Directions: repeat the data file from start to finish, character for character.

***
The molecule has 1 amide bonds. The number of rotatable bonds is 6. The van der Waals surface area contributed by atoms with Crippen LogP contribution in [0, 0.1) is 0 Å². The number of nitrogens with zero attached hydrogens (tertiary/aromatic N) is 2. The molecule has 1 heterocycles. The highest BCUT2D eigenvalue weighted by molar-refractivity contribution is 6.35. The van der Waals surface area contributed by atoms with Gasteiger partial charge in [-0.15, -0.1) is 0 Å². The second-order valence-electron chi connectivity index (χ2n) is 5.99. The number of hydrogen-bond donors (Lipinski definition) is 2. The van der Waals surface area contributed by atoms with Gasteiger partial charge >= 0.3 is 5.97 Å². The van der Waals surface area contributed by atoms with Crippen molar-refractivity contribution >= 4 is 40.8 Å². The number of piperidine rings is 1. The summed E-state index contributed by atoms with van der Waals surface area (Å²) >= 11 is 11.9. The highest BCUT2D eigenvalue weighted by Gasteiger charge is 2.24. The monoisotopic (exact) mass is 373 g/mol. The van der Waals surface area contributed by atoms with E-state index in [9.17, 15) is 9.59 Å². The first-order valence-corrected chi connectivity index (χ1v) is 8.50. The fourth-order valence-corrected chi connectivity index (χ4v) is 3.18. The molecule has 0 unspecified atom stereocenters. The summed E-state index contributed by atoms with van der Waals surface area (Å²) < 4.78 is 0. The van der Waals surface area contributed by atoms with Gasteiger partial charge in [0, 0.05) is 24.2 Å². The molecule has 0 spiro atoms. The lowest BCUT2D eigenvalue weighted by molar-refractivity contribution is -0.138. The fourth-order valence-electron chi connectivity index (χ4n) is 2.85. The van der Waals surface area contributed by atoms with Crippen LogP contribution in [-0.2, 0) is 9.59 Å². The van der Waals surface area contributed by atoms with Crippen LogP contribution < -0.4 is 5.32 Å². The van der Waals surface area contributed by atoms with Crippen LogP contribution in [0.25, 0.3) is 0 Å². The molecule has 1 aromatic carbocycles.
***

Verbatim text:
The molecule has 1 amide bonds. The number of rotatable bonds is 6. The van der Waals surface area contributed by atoms with Crippen LogP contribution in [0, 0.1) is 0 Å². The number of nitrogens with zero attached hydrogens (tertiary/aromatic N) is 2. The molecule has 1 heterocycles. The highest BCUT2D eigenvalue weighted by molar-refractivity contribution is 6.35. The van der Waals surface area contributed by atoms with Gasteiger partial charge in [-0.15, -0.1) is 0 Å². The second-order valence-electron chi connectivity index (χ2n) is 5.99. The number of hydrogen-bond donors (Lipinski definition) is 2. The van der Waals surface area contributed by atoms with Gasteiger partial charge >= 0.3 is 5.97 Å². The van der Waals surface area contributed by atoms with Crippen molar-refractivity contribution >= 4 is 40.8 Å². The number of piperidine rings is 1. The summed E-state index contributed by atoms with van der Waals surface area (Å²) >= 11 is 11.9. The highest BCUT2D eigenvalue weighted by Gasteiger charge is 2.24. The monoisotopic (exact) mass is 373 g/mol. The van der Waals surface area contributed by atoms with E-state index in [9.17, 15) is 9.59 Å². The first-order valence-corrected chi connectivity index (χ1v) is 8.50. The fourth-order valence-corrected chi connectivity index (χ4v) is 3.18. The molecule has 0 unspecified atom stereocenters. The summed E-state index contributed by atoms with van der Waals surface area (Å²) < 4.78 is 0. The van der Waals surface area contributed by atoms with Gasteiger partial charge in [0, 0.05) is 24.2 Å². The molecule has 0 spiro atoms. The lowest BCUT2D eigenvalue weighted by molar-refractivity contribution is -0.138. The fourth-order valence-electron chi connectivity index (χ4n) is 2.85. The van der Waals surface area contributed by atoms with Crippen LogP contribution in [-0.2, 0) is 9.59 Å². The van der Waals surface area contributed by atoms with Crippen LogP contribution < -0.4 is 5.32 Å². The van der Waals surface area contributed by atoms with Crippen LogP contribution in [0.25, 0.3) is 0 Å². The molecule has 1 aromatic carbocycles.